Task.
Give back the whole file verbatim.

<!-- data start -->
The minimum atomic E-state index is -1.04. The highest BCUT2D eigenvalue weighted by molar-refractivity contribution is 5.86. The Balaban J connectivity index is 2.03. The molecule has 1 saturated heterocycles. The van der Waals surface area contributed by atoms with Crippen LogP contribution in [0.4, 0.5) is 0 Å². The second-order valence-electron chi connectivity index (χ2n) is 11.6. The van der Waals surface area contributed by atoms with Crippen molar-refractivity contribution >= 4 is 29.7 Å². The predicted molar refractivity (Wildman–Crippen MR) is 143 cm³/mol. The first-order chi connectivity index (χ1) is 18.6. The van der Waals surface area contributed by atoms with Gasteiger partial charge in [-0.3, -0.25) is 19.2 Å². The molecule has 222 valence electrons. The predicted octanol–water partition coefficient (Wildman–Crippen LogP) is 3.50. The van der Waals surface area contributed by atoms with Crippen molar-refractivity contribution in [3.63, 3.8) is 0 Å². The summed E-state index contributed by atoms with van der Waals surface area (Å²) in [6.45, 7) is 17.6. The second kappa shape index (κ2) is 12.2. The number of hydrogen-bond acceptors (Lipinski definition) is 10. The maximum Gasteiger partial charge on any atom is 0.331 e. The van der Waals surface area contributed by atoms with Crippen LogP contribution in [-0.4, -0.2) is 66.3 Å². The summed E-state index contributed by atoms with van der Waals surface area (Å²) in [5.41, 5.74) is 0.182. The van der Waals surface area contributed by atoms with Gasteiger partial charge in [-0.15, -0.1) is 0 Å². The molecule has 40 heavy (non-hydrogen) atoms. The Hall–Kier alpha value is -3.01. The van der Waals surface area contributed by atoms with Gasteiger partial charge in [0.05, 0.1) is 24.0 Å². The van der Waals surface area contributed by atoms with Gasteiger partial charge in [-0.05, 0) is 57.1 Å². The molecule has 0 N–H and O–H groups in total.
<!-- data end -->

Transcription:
The minimum atomic E-state index is -1.04. The highest BCUT2D eigenvalue weighted by molar-refractivity contribution is 5.86. The Balaban J connectivity index is 2.03. The molecule has 1 saturated heterocycles. The van der Waals surface area contributed by atoms with Crippen LogP contribution in [0.4, 0.5) is 0 Å². The second-order valence-electron chi connectivity index (χ2n) is 11.6. The van der Waals surface area contributed by atoms with Crippen molar-refractivity contribution >= 4 is 29.7 Å². The predicted molar refractivity (Wildman–Crippen MR) is 143 cm³/mol. The first-order chi connectivity index (χ1) is 18.6. The van der Waals surface area contributed by atoms with Gasteiger partial charge in [-0.3, -0.25) is 19.2 Å². The molecule has 222 valence electrons. The predicted octanol–water partition coefficient (Wildman–Crippen LogP) is 3.50. The van der Waals surface area contributed by atoms with Crippen molar-refractivity contribution in [3.63, 3.8) is 0 Å². The summed E-state index contributed by atoms with van der Waals surface area (Å²) in [6.45, 7) is 17.6. The second kappa shape index (κ2) is 12.2. The number of hydrogen-bond acceptors (Lipinski definition) is 10. The maximum Gasteiger partial charge on any atom is 0.331 e. The van der Waals surface area contributed by atoms with Crippen LogP contribution in [-0.4, -0.2) is 66.3 Å². The summed E-state index contributed by atoms with van der Waals surface area (Å²) in [5.41, 5.74) is 0.182. The van der Waals surface area contributed by atoms with Gasteiger partial charge in [-0.15, -0.1) is 0 Å². The molecule has 40 heavy (non-hydrogen) atoms. The Hall–Kier alpha value is -3.01. The van der Waals surface area contributed by atoms with Gasteiger partial charge in [0.05, 0.1) is 24.0 Å². The van der Waals surface area contributed by atoms with Gasteiger partial charge in [-0.05, 0) is 57.1 Å². The molecule has 0 N–H and O–H groups in total.